“Legalese Schmegalese.” I first started reviewing contracts back in my days working with TIC Wyoming, Inc., a subsidiary of the Kiewitt Corporation, reviewing large scale heavy industrial construction contracts for construction jobs such as oil refineries, natural gas compressor stations, and coal mine facilities.
I’ll be honest with you: my first impression of all the boilerplate legalese at the end of a contract was that it was totally unnecessary. I had the impression that these provisions were not ‘essential deal terms,’ and were drafted by some uptight committee of scholars. This attitude is not uncommon amongst transactional attorneys – they are often concerned with ‘getting the deal done’ and making sure the ‘deal works.’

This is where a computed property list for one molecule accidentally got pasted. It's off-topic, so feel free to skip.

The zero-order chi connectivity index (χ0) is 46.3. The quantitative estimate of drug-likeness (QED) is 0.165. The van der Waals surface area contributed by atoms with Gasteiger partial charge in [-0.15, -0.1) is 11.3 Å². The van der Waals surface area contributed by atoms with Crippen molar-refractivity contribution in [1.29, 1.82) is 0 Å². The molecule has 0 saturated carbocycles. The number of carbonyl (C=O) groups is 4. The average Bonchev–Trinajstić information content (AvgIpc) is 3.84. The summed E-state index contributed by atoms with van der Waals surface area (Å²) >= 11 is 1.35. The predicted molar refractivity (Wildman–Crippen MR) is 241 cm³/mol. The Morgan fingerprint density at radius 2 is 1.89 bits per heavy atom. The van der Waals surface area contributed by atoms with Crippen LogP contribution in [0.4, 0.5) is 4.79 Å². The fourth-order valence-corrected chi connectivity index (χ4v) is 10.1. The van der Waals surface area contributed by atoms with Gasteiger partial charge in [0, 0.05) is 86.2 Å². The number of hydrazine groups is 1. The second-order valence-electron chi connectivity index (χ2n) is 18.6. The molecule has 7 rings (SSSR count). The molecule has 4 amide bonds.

Since then, however, I have developed a different attitude. While the essence of the deal may be encapsulated in the other provisions of the document, subsequent dispute negotiations, arbitration, mediation, and litigation almost always involves the boilerplate language in one way or another. Read More »